With debates over the state of Russian-American relations and worry over the spillover from the Syrian civil war, which last week led to Israel downing a Syrian fighter jet after it penetrated its airspace, and the return of the Syrian regime to the Golan Heights border after a six-week long campaign, it’s easy to miss the importance of one thing that Netanyahu, Trump, Putin and Assad seemingly agree on – the full implementation of the 1974 Separation of Forces Agreement.
The arrangement’s official name, “Agreement on disengagement between Israeli and Syrian Forces”, was reached following the 1973 October / Yom Kippur war. That agreement established 44 permanently manned positions and 11 observation posts in a demilitarised zone 80km long and anywhere from one to ten kilometres wide to be manned by members of the UN Disengagement Observer Force (UNDOF – personnel from Austria, Peru, Canada and Poland). Today, about 1000 troops are provided by Fiji, India, Ireland, Nepal, the Netherlands and the Philippines. For most of its 44-year-mandate, it has mediated and resolved any issues concerning minor violations of the 1974 Separation of Forces Agreement without incident.
Since August 2014, however, the peacekeeping mission, and more broadly the set of understandings that underpin the system, has been reduced to a shadow of its former self. After a series of kidnappings of soldiers by ISIS and other terrorist groups in 2013 and 2014, UNDOF’s activity was paralysed and the staff were evacuated to Israel. In the last two weeks, however, the Golan and its peacekeeping force has re-emerged in the centre of international diplomacy.
As mentioned, it’s perhaps the only thing that the US, Russia, Israel and the Syrian regime agree on.
What drives this agreement is mutual interest. Israel and America want to prevent any Iranian military forces encroaching near the de-militarised zone; Assad believes the 1974 agreement represents a pillar of the restoration of Syrian sovereign control over its borders; and Russia feels it helps to stabilise its long-time Middle Eastern ally and may alleviate potential Israeli military action that would weaken their ally Assad.
However, UNDOF is soon to discover that the environment along its border with Syria will not be the same as it was before the start of the Syrian civil war. In a recent article, “You cannot step into the same river twice“, Assaf Orion notes several challenges UNDOF will face primarily relating to communications, force security, the humanitarian situation and the competing forces in the new security environment.
One particularly urgent issue is “the humanitarian challenge in UNDOF’s area of operation, where basic infrastructure has been destroyed” and if left untouched can destabilise UNDOF’s operating environment and security conditions.” Orion recommends UNDOF replicating UNIFIL’s (the UN force in Southern Lebanon) modus operandi, although warns that this will require more money, civil engineering capabilities, medical care, and civilian assistance staff.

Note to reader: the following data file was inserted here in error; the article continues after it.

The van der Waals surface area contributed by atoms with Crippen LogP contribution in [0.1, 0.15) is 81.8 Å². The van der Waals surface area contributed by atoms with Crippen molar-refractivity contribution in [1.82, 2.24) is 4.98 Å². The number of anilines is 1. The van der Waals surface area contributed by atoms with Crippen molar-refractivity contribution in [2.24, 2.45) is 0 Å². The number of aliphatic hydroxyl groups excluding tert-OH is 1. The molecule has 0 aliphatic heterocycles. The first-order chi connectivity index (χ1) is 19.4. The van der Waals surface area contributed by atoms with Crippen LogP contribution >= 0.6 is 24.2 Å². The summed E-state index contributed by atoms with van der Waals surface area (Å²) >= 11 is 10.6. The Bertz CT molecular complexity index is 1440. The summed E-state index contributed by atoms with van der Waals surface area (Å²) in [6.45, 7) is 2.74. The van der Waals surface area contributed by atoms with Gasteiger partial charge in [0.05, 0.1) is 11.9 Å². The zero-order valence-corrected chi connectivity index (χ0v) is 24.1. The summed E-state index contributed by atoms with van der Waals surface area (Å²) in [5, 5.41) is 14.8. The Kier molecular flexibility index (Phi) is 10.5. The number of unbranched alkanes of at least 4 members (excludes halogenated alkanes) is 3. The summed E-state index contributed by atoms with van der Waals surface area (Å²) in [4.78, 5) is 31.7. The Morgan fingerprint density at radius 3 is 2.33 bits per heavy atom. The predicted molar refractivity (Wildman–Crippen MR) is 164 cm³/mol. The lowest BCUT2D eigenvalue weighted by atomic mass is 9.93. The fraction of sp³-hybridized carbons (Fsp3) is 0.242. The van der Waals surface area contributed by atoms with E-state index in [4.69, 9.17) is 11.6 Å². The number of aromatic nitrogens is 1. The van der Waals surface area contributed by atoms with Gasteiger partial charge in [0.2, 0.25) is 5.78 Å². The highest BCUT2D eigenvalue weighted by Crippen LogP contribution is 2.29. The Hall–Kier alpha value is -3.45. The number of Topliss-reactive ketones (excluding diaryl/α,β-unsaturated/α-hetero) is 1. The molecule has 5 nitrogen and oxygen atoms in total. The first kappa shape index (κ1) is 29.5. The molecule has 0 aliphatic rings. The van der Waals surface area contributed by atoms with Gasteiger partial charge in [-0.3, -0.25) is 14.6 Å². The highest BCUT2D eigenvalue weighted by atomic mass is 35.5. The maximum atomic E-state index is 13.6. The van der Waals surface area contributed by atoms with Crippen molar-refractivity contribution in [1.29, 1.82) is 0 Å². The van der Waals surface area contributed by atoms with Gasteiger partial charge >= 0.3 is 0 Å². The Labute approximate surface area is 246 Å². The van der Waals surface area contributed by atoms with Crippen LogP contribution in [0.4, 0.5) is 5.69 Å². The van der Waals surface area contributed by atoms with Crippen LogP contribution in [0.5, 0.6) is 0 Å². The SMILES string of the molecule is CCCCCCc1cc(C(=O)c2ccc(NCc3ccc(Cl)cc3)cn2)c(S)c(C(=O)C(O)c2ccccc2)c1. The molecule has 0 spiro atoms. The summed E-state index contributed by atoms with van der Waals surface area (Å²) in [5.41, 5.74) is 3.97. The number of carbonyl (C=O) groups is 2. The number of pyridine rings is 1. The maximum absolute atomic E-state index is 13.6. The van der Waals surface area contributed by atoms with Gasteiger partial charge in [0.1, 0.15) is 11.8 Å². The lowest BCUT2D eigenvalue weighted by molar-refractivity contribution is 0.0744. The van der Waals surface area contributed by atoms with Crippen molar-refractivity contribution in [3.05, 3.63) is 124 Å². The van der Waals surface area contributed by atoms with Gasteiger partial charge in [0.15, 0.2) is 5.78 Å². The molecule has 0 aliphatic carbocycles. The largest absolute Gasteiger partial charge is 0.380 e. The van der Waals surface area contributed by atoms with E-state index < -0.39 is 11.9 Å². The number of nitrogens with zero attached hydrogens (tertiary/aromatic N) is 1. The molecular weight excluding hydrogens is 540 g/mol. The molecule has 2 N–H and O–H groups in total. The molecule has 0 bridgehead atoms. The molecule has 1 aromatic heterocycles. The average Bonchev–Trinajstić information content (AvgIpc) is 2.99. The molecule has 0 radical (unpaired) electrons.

The most concerning for Israel (and a challenge for UNDOF) relates to the change in the Syrian army from a “monochrome” army of the past to a “multi-coloured” army consisting of military forces, local and foreign militias, and armed civilians. Despite Israel and Russia reportedly agreeing that Iranian and Iranian-backed forces would vacate areas in southwestern Syria near the Israeli border, they have reportedly returned as integrated units within the Syrian army structure.
Examples of this abound. The Quneitra Hawks, comprising 200 fighters and affiliated with Hezbollah before it de-mobilised in Khan Arnabeh was immediately regrouped and joined the 7th Division of the Syrian Army; a group of Hezbollah fighters were deployed to the town of Khan Arnebeh, a town situated just outside the UN Disengagement Observer Force Zone in Quneitra Governorate, as part of the 5th Division; the Abu al-Fadl al-Abbas Brigade, are stationed at Khan Aranbeh and Al-Baath City in Quneitra, at the base of the 10th Brigade in Qantara; and the 313th Brigade are stationed in Sa’Sa.
On 29 June the Security Council passed Resolution 2426 (2018), which extended the mandate of the UNDOF until the end of this year, and it is almost certain to extend it beyond that. Yet if Iran succeeds in embedding its Shia militia these forces into the existing security forces in the south – and possibly political institutions in Syria like they have in Iraq – there may be a much greater level of shooting incidents, minelaying, and IED attacks from Syria into Israeli territory.
Whilst the challenges UNDOF face are substantial, they are by no means insurmountable, especially given the high priority that both Israeli Prime Benjamin Netanyahu and Syrian President Bashar al-Assad attach to the 1974 agreement. Reports suggest that the Syrian army’s 61 and 90 brigades, as well as the Russian police, will deploy in the ceasefire line and the demilitarised area of separation zone and this could certainly help UNDOF. Meanwhile, the introduction of Moscow as a critical player in mediating and guaranteeing the emerging post-war system along the frontier is significant in further establishing Moscow as a key and indispensable player in the modern Middle East. It would have been inconceivable for Israel to agree to Russian forces near the Golan in 1974 (or even 2010 before the civil war started). Today, however, is a new era.